I’ve discovered that some of life’s greatest lessons are taught not by what happens, but by how I respond in messy situations. (Click to Tweet) I’ve also found peace in the midst of the turbulence of raising five challenging children, because God’s strength is made perfect in my weakness. Here are some choices that help me cope:

  1. Celebrate the “gifts” I receive every day, no matter how small or insignificant. (e.g. My washing machine works, I’m alive, The sunset is beautiful)
  2. Acknowledge that I cannot successfully do anything without God
  3. Spend time reading the Bible and praying
  4. Practice God’s presence – remind myself that He is always with me and talk to Him about my joys and frustrations throughout the day
  5. Share my journey with other women who will be brutally honest with meβ€”I still struggle with this, but Facebook helps πŸ™‚

What about you? Can you relate to my Sunday morning mishaps? What helps you cope?

14 thoughts on “Church Tales: Being a Mom is Tough

  1. Colleen

    Ruth, I could echo your post. Our Sunday mornings are very chaotic with 5 children ranging in ages 16 months to 14 years. It’s good to know that I am not alone in this. I was very blessed and encouraged by your post.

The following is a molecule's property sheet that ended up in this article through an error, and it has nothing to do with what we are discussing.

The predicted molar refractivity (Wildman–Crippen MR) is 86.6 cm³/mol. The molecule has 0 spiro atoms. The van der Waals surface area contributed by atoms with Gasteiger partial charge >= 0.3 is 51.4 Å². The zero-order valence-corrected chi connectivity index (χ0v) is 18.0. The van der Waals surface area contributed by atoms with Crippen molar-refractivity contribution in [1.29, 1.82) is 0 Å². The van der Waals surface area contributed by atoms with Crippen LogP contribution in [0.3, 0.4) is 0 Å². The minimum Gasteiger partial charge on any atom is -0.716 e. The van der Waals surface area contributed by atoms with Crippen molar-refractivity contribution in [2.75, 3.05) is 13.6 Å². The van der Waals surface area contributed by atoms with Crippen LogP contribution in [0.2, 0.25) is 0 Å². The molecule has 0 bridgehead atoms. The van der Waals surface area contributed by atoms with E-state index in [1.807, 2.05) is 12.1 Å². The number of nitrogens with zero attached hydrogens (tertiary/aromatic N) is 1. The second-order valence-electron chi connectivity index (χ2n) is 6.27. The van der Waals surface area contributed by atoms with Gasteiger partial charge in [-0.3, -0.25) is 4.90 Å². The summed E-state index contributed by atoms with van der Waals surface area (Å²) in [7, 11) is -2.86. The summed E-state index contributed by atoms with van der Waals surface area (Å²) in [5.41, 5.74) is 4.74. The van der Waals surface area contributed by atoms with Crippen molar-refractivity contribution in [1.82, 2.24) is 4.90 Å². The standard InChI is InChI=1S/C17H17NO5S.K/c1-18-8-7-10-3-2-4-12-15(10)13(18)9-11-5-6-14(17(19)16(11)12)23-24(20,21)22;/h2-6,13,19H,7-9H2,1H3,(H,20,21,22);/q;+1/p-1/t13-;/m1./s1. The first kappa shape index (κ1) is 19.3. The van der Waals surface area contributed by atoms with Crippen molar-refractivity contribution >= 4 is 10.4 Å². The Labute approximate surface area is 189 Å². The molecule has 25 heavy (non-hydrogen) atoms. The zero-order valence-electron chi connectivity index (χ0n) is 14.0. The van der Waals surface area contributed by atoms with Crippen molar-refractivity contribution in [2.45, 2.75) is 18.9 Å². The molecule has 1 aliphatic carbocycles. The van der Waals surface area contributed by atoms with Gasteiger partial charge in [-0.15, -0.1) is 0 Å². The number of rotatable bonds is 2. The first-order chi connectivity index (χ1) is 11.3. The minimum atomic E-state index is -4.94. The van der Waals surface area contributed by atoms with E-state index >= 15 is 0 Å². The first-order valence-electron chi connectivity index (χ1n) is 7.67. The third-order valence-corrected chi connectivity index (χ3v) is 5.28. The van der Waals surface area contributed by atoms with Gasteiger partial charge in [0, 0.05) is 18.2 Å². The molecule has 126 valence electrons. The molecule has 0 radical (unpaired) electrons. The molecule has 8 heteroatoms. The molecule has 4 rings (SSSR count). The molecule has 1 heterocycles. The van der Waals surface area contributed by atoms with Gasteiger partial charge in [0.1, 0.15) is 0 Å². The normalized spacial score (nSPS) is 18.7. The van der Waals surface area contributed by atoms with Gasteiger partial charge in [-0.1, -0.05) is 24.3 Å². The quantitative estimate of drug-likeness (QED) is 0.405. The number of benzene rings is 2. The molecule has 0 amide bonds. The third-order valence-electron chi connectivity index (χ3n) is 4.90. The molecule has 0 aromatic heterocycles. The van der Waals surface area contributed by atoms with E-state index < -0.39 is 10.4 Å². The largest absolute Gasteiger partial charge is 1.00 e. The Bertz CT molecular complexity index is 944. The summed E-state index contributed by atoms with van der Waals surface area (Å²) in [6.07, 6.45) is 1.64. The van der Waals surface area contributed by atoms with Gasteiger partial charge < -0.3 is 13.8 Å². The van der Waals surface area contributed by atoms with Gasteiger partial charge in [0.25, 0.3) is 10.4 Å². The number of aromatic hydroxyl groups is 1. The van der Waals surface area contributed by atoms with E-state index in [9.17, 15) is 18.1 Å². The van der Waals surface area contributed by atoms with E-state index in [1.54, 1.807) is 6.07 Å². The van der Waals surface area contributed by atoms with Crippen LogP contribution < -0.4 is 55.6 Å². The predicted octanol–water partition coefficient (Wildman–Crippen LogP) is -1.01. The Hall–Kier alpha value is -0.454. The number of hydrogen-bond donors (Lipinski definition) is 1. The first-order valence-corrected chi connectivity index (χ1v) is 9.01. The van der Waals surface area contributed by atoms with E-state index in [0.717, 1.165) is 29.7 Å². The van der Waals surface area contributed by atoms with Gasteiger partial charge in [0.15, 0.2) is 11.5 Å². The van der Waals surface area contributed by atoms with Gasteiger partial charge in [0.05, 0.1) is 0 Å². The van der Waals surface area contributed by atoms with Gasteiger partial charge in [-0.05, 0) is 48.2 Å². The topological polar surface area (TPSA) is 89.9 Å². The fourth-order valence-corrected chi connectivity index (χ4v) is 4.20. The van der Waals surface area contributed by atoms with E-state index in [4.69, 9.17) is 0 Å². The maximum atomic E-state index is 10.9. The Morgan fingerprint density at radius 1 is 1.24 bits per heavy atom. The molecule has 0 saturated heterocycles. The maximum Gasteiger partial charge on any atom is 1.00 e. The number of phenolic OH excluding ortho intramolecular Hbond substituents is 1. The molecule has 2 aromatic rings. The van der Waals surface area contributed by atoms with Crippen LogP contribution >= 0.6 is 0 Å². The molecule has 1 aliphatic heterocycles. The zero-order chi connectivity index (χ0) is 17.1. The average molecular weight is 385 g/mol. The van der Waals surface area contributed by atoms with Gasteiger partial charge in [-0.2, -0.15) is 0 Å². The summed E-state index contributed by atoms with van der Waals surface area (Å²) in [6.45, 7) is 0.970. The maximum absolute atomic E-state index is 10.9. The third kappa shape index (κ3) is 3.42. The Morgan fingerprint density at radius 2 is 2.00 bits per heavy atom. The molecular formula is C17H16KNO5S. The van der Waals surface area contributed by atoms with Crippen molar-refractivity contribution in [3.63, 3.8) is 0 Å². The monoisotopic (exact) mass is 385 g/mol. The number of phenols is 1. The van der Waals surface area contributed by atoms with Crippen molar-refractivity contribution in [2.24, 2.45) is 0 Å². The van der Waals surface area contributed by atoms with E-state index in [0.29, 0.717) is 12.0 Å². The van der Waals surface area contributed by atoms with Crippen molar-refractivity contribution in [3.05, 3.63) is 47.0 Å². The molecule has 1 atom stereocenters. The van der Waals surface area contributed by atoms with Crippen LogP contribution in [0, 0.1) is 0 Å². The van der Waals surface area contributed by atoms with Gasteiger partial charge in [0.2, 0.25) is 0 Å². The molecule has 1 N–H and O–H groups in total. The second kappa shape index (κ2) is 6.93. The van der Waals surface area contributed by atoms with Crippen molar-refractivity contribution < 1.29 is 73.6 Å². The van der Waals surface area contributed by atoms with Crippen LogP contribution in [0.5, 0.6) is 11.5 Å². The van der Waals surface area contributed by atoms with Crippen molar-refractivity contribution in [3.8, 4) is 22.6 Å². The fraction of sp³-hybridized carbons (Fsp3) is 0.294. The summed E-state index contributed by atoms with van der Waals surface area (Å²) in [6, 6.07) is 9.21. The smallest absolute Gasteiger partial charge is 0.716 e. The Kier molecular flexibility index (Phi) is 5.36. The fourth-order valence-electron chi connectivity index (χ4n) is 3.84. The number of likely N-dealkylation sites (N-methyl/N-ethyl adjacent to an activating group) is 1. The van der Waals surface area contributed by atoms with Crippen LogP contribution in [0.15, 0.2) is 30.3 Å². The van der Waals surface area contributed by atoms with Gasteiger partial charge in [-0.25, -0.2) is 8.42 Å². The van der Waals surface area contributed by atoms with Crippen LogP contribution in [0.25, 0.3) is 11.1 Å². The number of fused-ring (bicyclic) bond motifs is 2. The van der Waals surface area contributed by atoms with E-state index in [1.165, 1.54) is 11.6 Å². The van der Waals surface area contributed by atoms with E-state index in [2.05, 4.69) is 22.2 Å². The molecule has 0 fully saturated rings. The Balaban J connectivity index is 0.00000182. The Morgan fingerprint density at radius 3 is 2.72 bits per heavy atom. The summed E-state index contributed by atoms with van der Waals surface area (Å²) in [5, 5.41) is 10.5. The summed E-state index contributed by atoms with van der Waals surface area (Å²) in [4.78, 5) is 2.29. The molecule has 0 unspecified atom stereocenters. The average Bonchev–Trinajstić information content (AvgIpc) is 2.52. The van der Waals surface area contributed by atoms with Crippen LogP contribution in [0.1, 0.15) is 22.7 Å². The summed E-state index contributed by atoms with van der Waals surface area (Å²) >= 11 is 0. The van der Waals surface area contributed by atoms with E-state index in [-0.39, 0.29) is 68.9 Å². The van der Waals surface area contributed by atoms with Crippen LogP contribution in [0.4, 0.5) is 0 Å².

1. Ruth L Snyder

      Colleen,
      Thanks for stopping by and leaving a comment. I’m glad you found my post helpful. Many times we think we’re all alone and no one else understands what we’re going through, but that’s not true. Let’s keep trusting God for grace and strength each day πŸ™‚

  2. Jody

    I’m so glad to hear that someone else’s Sunday mornings aren’t all sunshine and peaceful. If we ever made it to church without someone being mad at someone….I probably went at church by myself! Thanks for making me feel more normal.

    1. Ruth L Snyder

      Jody,
      Your comment made me chuckle. Remember that “normal” is just a setting on the dryer. As long as we are seeking God’s best in our lives, it doesn’t really matter what people think or what happens. Welcome to the Sunday slippery slope club πŸ™‚

  3. Paige

    Oh my, how this resonates! My favorite is how I’m the ONLY girl in the house and am always ready to go first. Also how everyone seems to congregate at the kitchen door and then just stands there. Completely in my way as I’m rushing around grabbing Bibles, treats for the dogs, putting the last dishes in the washer and turning off the coffee pot. “Move forward, move forward!” Sunday mornings have got to be the least holy in my whole week!

    1. Ruth L Snyder

      Paige,
      Thanks for stopping by and leaving a comment. Your last statement made me think – “Sunday mornings have got to be the least holy in my week.” Perhaps we need to rethink expectations? Sundays are set aside for worship, so how can we do that in the midst of our busy lives? Thanks for the food for thought!

  4. Connie Inglis